Health effects of cannabis
 
We looked for evidence: that an association exists between cannabis use and outcomes in case-control and prospective studies; that reverse causation was an implausible explanation of the association (evidence from prospective studies that cannabis use preceded the outcome); from prospective studies that controlled for potential confounding variables (such as other drug use and characteristics on which cannabis users differed from non-users); and that a causal association was biologically plausible.5 Our focus was on adverse health effects that are of greatest potential public health interest-that is, those with the greatest probability of affecting a substantial proportion of cannabis users.
 
Acute effects
 
The dose of THC that kills rodents is very high and the estimated fatal human dose is between 15 g and 70 g,9, 15 which is much higher than that smoked by a heavy user.15 The most common acute adverse effects are anxiety, panic reactions, and psychotic symptoms, all of which are most often reported by naive users.5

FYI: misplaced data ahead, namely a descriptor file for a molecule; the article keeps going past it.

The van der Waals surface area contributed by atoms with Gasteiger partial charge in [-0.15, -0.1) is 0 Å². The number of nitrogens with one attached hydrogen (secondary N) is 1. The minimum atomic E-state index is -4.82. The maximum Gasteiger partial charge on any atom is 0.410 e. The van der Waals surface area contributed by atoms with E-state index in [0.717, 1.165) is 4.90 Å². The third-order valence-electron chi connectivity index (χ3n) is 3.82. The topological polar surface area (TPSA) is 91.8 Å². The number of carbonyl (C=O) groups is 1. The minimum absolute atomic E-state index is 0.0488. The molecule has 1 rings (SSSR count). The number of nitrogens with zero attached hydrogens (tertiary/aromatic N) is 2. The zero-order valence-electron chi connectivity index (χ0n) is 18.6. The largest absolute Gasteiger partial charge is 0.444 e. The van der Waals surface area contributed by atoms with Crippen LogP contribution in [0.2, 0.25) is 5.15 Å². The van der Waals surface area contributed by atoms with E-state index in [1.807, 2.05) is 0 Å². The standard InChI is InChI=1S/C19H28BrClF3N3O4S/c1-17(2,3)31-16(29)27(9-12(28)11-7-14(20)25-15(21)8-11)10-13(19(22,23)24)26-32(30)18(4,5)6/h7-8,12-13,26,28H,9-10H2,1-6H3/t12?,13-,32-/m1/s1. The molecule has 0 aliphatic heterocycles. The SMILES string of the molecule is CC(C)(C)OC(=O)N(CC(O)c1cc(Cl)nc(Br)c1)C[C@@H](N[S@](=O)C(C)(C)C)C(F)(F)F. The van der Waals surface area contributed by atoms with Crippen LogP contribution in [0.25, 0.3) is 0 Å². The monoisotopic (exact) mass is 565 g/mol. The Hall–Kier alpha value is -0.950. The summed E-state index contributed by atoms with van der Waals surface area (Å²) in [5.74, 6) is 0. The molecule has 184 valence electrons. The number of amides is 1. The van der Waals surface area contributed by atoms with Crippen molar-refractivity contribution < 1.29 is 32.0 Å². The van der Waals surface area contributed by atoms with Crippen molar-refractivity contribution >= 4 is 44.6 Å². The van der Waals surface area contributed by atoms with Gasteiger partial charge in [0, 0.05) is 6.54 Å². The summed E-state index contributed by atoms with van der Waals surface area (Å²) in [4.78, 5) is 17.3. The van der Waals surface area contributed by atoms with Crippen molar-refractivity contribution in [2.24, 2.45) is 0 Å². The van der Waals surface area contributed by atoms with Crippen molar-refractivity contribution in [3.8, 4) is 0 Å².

In the laboratory, cannabis and THC produce dose-related impairment16 in reaction time, information processing, perceptual-motor coordination, motor performance, attention, and tracking behaviour.16, 17 These effects can increase the risk of accidents if users drive while intoxicated. Studies of the effects of cannabis upon on-road driving found more modest impairments than those caused by intoxicating doses of alcohol because cannabis-affected people drive more slowly and take fewer risks.18 Nonetheless, some experimental studies have shown diminished driving performance in response to emergency situations.19 Epidemiological studies also suggest that cannabis users who drive while intoxicated are at increased risk of crashes. Gerberich and colleagues20 found that cannabis users had higher rates of hospital admission for injury from all causes than had former cannabis users or non-users in a group of 64 657 patients from a health maintenance organisation. The risk of motor vehicle accidents (relative risk 1·96) persisted after statistical adjustment in men. Mura and colleagues21 showed a similar relation in a study of THC in the serum of 900 individuals admitted to a French hospital for motor vehicle injuries and 900 age-matched and sex-matched controls. Drummer and colleagues,22 who assessed THC in the blood in 1420 Australian drivers killed in accidents, showed that cannabis users were more likely to be culpable than were non-users (odds ratio [OR] 2·5). Individuals with blood THC concentrations greater than 5 µg/mL had a higher accident risk (OR 6·6) than those without THC. Laumon and colleagues23 compared blood THC concentrations in 6766 culpable and 3006 non-culpable drivers in France between October, 2001, and September, 2003. The investigators showed increased culpability in drivers with THC concentrations of more than 1 µg/mL (OR 2·87). A dose-response relation between THC and culpability persisted after controlling for blood alcohol concentration, age, and time of accident. They estimated that 2·5% of fatal accidents in France can be attributed to cannabis and 29% to alcohol. Driving after having taken cannabis might increase the risk of motor vehicle crashes 2-3 times16 compared with 6-15 times with alcohol. The policy challenge is to specify a concentration of THC in the blood that legally defines impaired driving.24